5. You’re unrepentant about your lack of submission to authority. Authority is a four-letter word in our individualistic culture. And yet God is the highest authority (power) and delegated authority is God’s design for government, church, and family. People who join church plants may seek power and autonomy. However, a church plant is a church community that operates based on the authority of its leaders. It is not a free-for-all.
6. You prefer the idea of diversity more than actually living out diversity. I hope this church will be multi-ethnic but I have a greater hope that it will be a multi-class one. That’s a harder barrier to overcome. I am affluent and educated and like the idea of diversity. But the practice of diversity is way harder and more challenging than the idea of diversity. It’s not easy for me to interact with people who don’t share my experience of college, book reading and reviewing, extended vacations, and dining out. I’ve noticed many of my peers (especially Asian Americans) love to be in ethnically and socioeconomically diverse churches. And yet I’ve often noticed the after-service mingling ends up with cliques of affluent, educated, professionals of similar age and ethnicity. We can bask in checking the box of diversity without actually living it out.
7. Your fear of hard things prevents you from doing hard things. Church planting is not a spectator sport. It is difficult (I’ll find out how much) and people involved are prone to burn out, stress, uncertainty, and disappointment. The expectation of any church plant is to do hard things. Evangelism is hard. That’s why most churches don’t do it. I’m afraid of doing hard things and I pray this fear would not outweigh my willingness to do hard things. Ultimately, this is the empowerment of the Spirit working in the believer and at the same time, our conscious choice to go forth in obedience.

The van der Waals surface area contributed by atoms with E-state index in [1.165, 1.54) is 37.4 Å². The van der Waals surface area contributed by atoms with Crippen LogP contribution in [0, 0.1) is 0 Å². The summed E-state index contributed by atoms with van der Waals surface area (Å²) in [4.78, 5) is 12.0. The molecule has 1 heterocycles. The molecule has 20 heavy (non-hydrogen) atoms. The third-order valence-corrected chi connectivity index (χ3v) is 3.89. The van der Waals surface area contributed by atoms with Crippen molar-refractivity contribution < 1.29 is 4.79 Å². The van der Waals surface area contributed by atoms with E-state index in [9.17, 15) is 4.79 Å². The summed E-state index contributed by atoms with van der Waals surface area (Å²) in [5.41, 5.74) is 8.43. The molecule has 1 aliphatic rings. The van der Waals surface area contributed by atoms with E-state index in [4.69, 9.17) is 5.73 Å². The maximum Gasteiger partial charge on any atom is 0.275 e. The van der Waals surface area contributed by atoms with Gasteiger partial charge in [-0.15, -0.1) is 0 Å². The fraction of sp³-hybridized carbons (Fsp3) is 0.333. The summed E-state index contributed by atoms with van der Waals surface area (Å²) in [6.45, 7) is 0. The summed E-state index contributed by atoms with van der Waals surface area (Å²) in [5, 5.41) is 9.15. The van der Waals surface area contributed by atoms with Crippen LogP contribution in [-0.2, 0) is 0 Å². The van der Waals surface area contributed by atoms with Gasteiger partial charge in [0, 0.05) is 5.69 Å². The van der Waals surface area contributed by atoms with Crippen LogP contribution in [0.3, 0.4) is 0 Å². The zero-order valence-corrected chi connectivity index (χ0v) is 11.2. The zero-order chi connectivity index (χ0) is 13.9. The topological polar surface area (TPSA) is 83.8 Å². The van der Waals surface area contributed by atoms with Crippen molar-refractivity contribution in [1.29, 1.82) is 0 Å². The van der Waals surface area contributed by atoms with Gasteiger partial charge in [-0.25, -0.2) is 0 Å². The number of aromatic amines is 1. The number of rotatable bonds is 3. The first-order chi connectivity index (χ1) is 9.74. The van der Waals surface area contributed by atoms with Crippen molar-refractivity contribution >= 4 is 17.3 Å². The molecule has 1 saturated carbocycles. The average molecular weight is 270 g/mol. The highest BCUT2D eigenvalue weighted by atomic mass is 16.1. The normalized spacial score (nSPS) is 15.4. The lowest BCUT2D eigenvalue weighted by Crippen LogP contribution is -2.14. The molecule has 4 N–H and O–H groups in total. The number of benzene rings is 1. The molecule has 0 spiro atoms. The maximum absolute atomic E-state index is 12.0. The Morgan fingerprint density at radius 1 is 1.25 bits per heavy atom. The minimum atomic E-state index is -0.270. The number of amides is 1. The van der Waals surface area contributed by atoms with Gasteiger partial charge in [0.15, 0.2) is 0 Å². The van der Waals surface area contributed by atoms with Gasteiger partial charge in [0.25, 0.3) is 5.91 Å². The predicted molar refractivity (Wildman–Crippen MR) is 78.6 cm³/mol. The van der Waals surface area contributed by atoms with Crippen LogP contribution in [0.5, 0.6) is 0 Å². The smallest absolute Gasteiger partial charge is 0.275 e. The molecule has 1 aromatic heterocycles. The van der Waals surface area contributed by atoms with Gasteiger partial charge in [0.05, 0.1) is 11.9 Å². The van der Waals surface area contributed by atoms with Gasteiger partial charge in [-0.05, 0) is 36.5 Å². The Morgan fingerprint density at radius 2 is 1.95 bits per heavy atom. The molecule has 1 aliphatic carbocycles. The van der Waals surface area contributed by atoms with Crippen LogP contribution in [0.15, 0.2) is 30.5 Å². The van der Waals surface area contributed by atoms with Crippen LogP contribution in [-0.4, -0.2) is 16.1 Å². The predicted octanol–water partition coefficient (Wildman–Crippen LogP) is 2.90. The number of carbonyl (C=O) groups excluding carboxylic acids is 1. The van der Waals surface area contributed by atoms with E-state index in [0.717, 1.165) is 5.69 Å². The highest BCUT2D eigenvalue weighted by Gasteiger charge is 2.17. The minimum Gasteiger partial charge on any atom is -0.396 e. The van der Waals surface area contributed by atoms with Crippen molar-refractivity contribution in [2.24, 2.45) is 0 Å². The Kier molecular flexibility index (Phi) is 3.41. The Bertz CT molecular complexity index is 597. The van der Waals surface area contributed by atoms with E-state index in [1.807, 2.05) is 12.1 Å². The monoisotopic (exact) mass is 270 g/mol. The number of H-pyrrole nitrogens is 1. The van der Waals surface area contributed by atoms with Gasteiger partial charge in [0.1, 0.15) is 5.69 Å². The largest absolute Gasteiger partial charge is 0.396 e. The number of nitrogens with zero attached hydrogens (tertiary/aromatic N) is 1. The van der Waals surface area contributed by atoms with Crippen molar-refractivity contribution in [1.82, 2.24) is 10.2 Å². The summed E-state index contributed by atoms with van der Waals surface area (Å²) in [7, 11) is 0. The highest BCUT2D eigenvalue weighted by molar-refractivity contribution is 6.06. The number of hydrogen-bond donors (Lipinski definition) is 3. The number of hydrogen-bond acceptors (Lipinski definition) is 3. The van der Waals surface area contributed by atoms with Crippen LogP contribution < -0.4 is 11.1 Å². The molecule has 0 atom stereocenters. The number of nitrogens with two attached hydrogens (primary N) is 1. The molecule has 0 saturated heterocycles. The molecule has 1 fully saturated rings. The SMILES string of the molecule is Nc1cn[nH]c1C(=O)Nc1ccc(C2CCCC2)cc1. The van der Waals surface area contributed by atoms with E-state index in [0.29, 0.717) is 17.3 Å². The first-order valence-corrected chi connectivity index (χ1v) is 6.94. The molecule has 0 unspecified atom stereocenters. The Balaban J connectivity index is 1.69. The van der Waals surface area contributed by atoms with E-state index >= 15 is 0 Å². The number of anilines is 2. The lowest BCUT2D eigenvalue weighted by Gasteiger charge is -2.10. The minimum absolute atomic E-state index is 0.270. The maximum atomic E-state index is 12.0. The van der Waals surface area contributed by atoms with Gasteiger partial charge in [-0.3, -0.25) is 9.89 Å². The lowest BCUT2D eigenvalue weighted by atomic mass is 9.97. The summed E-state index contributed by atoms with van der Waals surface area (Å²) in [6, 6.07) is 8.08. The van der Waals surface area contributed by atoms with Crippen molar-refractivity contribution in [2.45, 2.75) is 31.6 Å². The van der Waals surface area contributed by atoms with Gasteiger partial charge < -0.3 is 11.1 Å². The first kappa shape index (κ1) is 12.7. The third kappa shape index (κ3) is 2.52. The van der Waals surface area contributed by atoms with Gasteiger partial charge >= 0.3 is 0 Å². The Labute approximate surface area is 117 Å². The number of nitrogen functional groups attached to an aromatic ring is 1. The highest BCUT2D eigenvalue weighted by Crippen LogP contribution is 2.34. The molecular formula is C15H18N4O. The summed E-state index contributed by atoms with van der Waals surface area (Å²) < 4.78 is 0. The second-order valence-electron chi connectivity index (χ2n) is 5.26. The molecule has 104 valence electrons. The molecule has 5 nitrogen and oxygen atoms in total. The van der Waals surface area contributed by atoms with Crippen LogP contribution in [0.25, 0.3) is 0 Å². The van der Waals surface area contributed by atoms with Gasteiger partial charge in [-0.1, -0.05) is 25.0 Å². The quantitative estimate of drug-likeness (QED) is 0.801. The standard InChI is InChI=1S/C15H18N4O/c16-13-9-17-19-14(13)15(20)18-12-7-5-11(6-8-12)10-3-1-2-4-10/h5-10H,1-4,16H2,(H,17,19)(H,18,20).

8. You place high value on a local church remaining a small, intimate community. One of the greatest obstacles to evangelism is church insularity. We love and enjoy the intimacy and shared experience of being with “our people”. But the mission of God is to expand God’s people. This means intimacy is important but is not the highest value. Rather, our desire for intimacy will come into conflict with the desire to go out and seek others. We want this church to grow in numbers as we expand God’s kingdom.
9. You can’t accept failure. Most church plants are not successful. I am afraid of this church plant failing. But one sign of God’s calling to plant was my recognition of the value of obedience in spite of failure. My greater fear is this church plant will be financially self-sustaining but will fail its mission of reaching people who don’t know Jesus. When churches fail and die, it doesn’t usually happen quickly. Dying churches fade into irrelevance over decades. My prayer is, if and when this failure occurs, to have the discernment and courage to allow the church to die so other churches can be birthed and the mission of God revitalized.
10. You assume the primary goal of a church plant is to become a mega-church. The goal of this church plant is to be a church that plants other churches. Put in terms of the Great Commission, the goal of this disciple-making community is to send out disciple-makers to start new disciple-making communities. It’s great if a church grows and few churches limit that expansion. However, the purpose of the church universal is to go out and reach the world through making disciples of Jesus. Planting churches is the model given by the New Testament. I recognize our church is limited in who it will reach and that’s why new churches are needed. Planting other churches doesn’t exclude other ways of expanding the kingdom but is the primary goal of this church plant.